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An Extremely Battered Stock to Buy Before it Corrects to the Upside

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Joey Frenette
·4 min read
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falling red arrow and lifting
falling red arrow and lifting

The markets, on average, may be expensive, as suggested by recent moves made by Warren Buffett, but that doesn’t mean there’s no value to be had anywhere you look. The Canadian market in particular holds stocks of wonderful businesses that are seldom in the limelight of the financial media.

When such businesses have fallen on hard times, the odds of having a sizeable upside correction increase substantially at some point down the road, given the fact that many Canadian stocks are lesser known, lesser traded (relative to U.S. stocks), and are thus less efficiently priced by Mr. Market.

Consider Tucows (TSX:TC)(NASDAQ:TCX), a Canadian IT services and telecom company that’s a cash cow of a business with encouraging long-term growth traits that are severely discounted by analysts on the Street.

The stock got clobbered last year, with the stock plunging nearly 50% from peak to trough. While it’s easy to throw in the towel on a “boring” domain name registrar that few investors have heard of, I’d urge investors to consider the ridiculously low multiple they’re paying for the calibre of stable long-term growth they’re getting.

Boring tech can be beautiful

You see, Tucows isn’t just another no-growth domain name registrar that’s poised to face margin pressures amid rising competition in a severely saturated market. While the domain services business, which accounts for 72% of revenues as of the end of 2018, isn’t nearly as lucrative as it used to be, it’s still a cash cow that can act as a solid foundation, as Tucows looks to reinvest in its more encouraging network access service business, which accounts for around 28% of revenues.

Domain names are a dull business, and they’re not going to experience a sudden surge in demand like during the tech boom, so naturally, one would think Tucows, the second-largest domain name registrar in the world, is a dud that’s to be ditched.

If you look at the domain registrar business not as a source of growth, but as a stable cash flow stream (a digital REIT if you will), the Tucows story becomes that much more interesting.

Tucows has been investing a huge chunk of cash in more lucrative telecom services (like fibre and mobile), and that’s going to be the company’s major source of growth moving forward. The telecom services growth outlet is still small in comparison to the low-growth domain business, though. And with mobile subscribers jumping ship as a result of cutthroat competition, some folks out there think Tucows’s glory days are long over.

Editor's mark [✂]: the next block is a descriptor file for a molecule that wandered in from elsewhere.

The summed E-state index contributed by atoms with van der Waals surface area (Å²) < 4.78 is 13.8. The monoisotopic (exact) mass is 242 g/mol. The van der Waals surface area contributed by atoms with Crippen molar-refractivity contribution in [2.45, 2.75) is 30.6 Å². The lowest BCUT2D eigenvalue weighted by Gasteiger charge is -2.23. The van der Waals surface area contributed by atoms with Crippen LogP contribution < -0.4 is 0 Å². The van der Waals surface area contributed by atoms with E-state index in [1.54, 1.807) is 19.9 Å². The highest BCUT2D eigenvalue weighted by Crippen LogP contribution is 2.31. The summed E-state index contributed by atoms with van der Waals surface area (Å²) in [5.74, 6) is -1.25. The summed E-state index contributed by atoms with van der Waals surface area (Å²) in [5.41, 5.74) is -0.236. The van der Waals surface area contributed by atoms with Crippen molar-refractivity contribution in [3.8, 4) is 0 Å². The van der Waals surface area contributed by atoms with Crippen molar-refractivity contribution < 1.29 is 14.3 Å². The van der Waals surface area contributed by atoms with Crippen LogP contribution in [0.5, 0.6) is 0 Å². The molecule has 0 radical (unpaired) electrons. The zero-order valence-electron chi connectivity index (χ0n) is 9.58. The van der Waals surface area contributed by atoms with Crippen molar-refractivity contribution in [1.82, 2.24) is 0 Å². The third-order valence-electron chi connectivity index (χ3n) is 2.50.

Doomed to underperform?

Fellow Fool contributor Vishesh Raisinghani thinks that Tucows is doomed and believes that the company’s venture into mobile and fibre is unlikely to put the company back on the map. Vishesh sees the domain business as a significant drag and the venture into telecom services as an “expensive” endeavour that’s unlikely to results in substantial economic profits.

Sure, telecom services may be an “expensive” and “competitive” market to compete it. But Tucows isn’t trying to spread itself too thin by trying to move in on the turf of its bigger brothers in the space. Tucows is still a small fish in comparison to some of the deeper-pocketed peers, so it’s implementing a smaller-scale strategy by carving out a smaller, bite-sized chunk of the market, and I think that’s a strategy that will work as we transition into the new generation of telecom tech.

Foolish takeaway

Tucows found itself between a rock and a hard place over the past year, but I’m still a believer that there exists a price where every stock becomes a buy, and at around $70, I think Tucows is such a stock. The stock currently trades at just 1.7 times sales and 6.7 times book, which is too low a price to pay for a cash cow that’s investing heavily in areas of the market that could help reinvigorate growth.

More reading

Fool contributor Joey Frenette has no position in any of the stocks mentioned. Tom Gardner owns shares of Tucows. The Motley Fool owns shares of and recommends Tucows and TUCOWS INC.

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